Journal Week 11
Week 11 Session One Monday, March 30, 2020 9pm
1. How does Ned Weeks compare as a leader to Lysistrata and Ida B. Wells?
Ned Weeks is very similar to both Lysistrata and Ida B. Wells. All three leaders are people that are bold in their approach to pleading their causes. None of them believe in “ass kissing” as Ned Weeks would put it. They believed their colleagues were not doing enough and they themselves tried to spearhead their efforts. They all had to work with others that viewed their methods as ‘extreme’. They each get into trouble with their mouths and their inability to remain politically correct. All three leaders called for immediate change and did not believe in taking the long road to correcting the problems at hand. They each risked a great deal to fight for their respective causes. Lysistrata risked the wrath of the men, Ida B. Wells faced death threats, and Ned Weeks faced being ousted from the organization that he started.
2. In particular how effective is he as a leader who “calls out bad behavior”?
Ned is not very effective as a leader who calls out bad behavior. Although he is good at recognizing it, he is not so good with his delivery. Ned is a hothead and likes to argue. In fact, he says so himself that he loves to argue. He is not very agreeable. The way he calls out bad behavior is ineffective and polarizing.
3. What are Ned’s motives as a leader? Do his motives help or hinder his leadership?
Ned’s motives are to raise awareness for HIV/AIDS. He wants to save his community by getting them to refrain from having sex. His motives to raise awareness help his leadership because he gains a following however, his request to get the men to refrain from sex hinders his leadership because they say that is a violation of their civil rights.
4. What alternatives to Ned’s leadership appear in The Normal Heart? Who are the alternative leaders and how do they compare to Ned?
The alternatives to Ned’s leadership are Bruce, The Mayor, and Ben. Bruce is the elected president of the organization that Ned started to fight the AIDS epidemic. Bruce is in the closet and he fears making the fight too political. However, Ned argues that it has to be political and that they need to fight by making a lot of noise. The mayor is supposedly gay but will not give the organization the support it needs. Ben is Ned’s brother who gives minimal help in the form of legal support. He believes that he is different from Ned because he is straight. He gives support in the only way he knows how. He does not like to make a lot of noise either.
5. What qualities and behaviors of a mentor (think of Athena in the Odyssey) does Dr. Emma Brookner exhibit?
Dr. Emma Brookner delivers a kind of paedeia for Ned Weeks. She educates him on the disease and urges him to spread awareness and demand that gay men stop having sex.
In the interview Larry Kramer said that Barbara Streisand bought the rights to the play but she was uncomfortable with gay sex. She found artwork of men making love ‘distasteful’. Kramer’s storytelling stems from personal experience. He said that while he loves being gay and is proud of what the community has accomplished so far, he is ‘discouraged’ by what has not yet been achieved. He says that the community has come far but have not come far enough.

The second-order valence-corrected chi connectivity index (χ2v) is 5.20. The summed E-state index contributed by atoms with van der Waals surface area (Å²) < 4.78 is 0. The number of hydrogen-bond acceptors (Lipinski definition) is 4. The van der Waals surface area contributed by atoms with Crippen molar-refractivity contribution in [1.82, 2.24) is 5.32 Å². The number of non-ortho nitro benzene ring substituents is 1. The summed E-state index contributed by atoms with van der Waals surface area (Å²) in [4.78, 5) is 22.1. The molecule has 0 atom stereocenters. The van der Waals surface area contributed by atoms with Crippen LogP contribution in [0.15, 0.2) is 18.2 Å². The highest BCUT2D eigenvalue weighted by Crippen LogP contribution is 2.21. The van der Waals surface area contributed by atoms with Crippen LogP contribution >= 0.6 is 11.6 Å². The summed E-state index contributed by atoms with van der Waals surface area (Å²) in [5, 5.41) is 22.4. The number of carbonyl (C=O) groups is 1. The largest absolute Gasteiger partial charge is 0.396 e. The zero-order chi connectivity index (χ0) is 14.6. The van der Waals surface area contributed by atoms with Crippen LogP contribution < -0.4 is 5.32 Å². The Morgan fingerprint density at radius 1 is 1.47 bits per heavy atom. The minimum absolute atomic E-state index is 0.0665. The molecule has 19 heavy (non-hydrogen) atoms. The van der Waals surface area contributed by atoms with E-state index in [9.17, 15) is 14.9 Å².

Week 11 Session Two Wednesday April 1, 2020, 7pm
I watched the documentary 13th several years ago. I learned that with the passing of the 13th amendment, slavery was abolished EXCEPT as a punishment for a crime. The documentary discusses how black people have essentially been enslaved in the United States since the founding of the country. While most people believe slavery ended after the Civil War, 13th reveals a harsh reality of the Unites States and the prison industrial complex. Black people have been enslaved in prison by the millions. The documentary explores the laws that have made it possible for this to happen. 13th explores the harsh reality that this country exploits black men and women by imposing crazy punishments on them for things that white counterparts get much more relaxed sentences. For example, there was a man on the Stanford swim team named Brock Turner who was convicted of rape but only sentenced to six months in jail. But in the 90s, five young black men were accused of rape with no real evidence to convict them, yet they were wrongfully convicted and spent years in some of the worst prisons in the United States. This for me is infuriating. As a black woman, this outrage makes it hard to perform the leadership behavior of managing your emotional states and responses. It is extremely difficult to respond in an “appropriate way” when people from your own community are being treated as less than human, as a labor force to be exploited, for their lives to be discarded as such. James Baldwin once said (paraphrased) “to be relatively conscious is to be in a rage”. The more you learn the more angry you get and the more you want to speak out. However, it is difficult to speak out in a controlled manner when the injustice is so dehumanizing and ridiculous. This is where people get ignored. As a leader, especially a black leader, it has been proven that to get on the side of the government, you have to be agreeable, and even that might not work. Take Dr. Martin Luther King Jr. for example. King was agreeable in most ways. His policy of non violence is something that the textbooks just eat up. People LOVE quoting Dr. King. We honor him now, he has a holiday, and even a monument in the capital city. We do not talk about how even though King is celebrated today, his tactics of nonviolence were still punished and he was beaten and thrown in prison and targeted by the FBI. It is hard to imagine how difficult it must have been for him to control his emotions all those years. He controlled himself and was still punished.